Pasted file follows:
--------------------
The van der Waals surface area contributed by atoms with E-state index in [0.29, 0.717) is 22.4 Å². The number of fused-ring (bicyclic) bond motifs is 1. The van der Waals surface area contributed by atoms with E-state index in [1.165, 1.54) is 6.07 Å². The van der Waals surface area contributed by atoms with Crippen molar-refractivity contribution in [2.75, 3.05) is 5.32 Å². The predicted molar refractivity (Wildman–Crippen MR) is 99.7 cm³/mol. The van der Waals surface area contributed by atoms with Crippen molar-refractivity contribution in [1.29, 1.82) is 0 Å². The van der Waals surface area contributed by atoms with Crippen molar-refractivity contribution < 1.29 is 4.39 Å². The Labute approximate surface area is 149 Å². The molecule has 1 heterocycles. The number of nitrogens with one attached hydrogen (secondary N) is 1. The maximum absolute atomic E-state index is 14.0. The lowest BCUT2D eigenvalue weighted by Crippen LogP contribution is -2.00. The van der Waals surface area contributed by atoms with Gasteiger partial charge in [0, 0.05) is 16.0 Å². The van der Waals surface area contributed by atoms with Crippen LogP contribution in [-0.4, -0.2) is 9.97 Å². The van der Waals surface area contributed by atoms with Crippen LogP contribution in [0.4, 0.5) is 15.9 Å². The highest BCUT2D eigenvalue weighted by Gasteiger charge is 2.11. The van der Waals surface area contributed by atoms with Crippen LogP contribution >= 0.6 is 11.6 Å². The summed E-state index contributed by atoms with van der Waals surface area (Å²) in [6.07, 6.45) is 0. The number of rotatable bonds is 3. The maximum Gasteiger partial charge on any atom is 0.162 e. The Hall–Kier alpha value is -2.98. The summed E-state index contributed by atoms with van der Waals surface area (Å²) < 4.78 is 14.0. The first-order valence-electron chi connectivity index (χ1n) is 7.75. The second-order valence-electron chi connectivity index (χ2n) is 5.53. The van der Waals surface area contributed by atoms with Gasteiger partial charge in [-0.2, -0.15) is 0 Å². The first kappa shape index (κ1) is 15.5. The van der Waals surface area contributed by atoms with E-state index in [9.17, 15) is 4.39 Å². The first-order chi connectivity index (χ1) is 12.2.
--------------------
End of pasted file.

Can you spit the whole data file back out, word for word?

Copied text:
The van der Waals surface area contributed by atoms with E-state index in [0.29, 0.717) is 22.4 Å². The number of fused-ring (bicyclic) bond motifs is 1. The van der Waals surface area contributed by atoms with E-state index in [1.165, 1.54) is 6.07 Å². The van der Waals surface area contributed by atoms with Crippen molar-refractivity contribution in [2.75, 3.05) is 5.32 Å². The predicted molar refractivity (Wildman–Crippen MR) is 99.7 cm³/mol. The van der Waals surface area contributed by atoms with Crippen molar-refractivity contribution in [1.29, 1.82) is 0 Å². The van der Waals surface area contributed by atoms with Crippen molar-refractivity contribution < 1.29 is 4.39 Å². The Labute approximate surface area is 149 Å². The molecule has 1 heterocycles. The number of nitrogens with one attached hydrogen (secondary N) is 1. The maximum absolute atomic E-state index is 14.0. The lowest BCUT2D eigenvalue weighted by Crippen LogP contribution is -2.00. The van der Waals surface area contributed by atoms with Gasteiger partial charge in [0, 0.05) is 16.0 Å². The van der Waals surface area contributed by atoms with Crippen LogP contribution in [-0.4, -0.2) is 9.97 Å². The van der Waals surface area contributed by atoms with Crippen LogP contribution in [0.4, 0.5) is 15.9 Å². The highest BCUT2D eigenvalue weighted by Gasteiger charge is 2.11. The van der Waals surface area contributed by atoms with Crippen LogP contribution >= 0.6 is 11.6 Å². The summed E-state index contributed by atoms with van der Waals surface area (Å²) in [6.07, 6.45) is 0. The number of rotatable bonds is 3. The maximum Gasteiger partial charge on any atom is 0.162 e. The Hall–Kier alpha value is -2.98. The summed E-state index contributed by atoms with van der Waals surface area (Å²) < 4.78 is 14.0. The first-order valence-electron chi connectivity index (χ1n) is 7.75. The second-order valence-electron chi connectivity index (χ2n) is 5.53. The van der Waals surface area contributed by atoms with Gasteiger partial charge in [-0.2, -0.15) is 0 Å². The first kappa shape index (κ1) is 15.5. The van der Waals surface area contributed by atoms with E-state index in [9.17, 15) is 4.39 Å². The first-order chi connectivity index (χ1) is 12.2.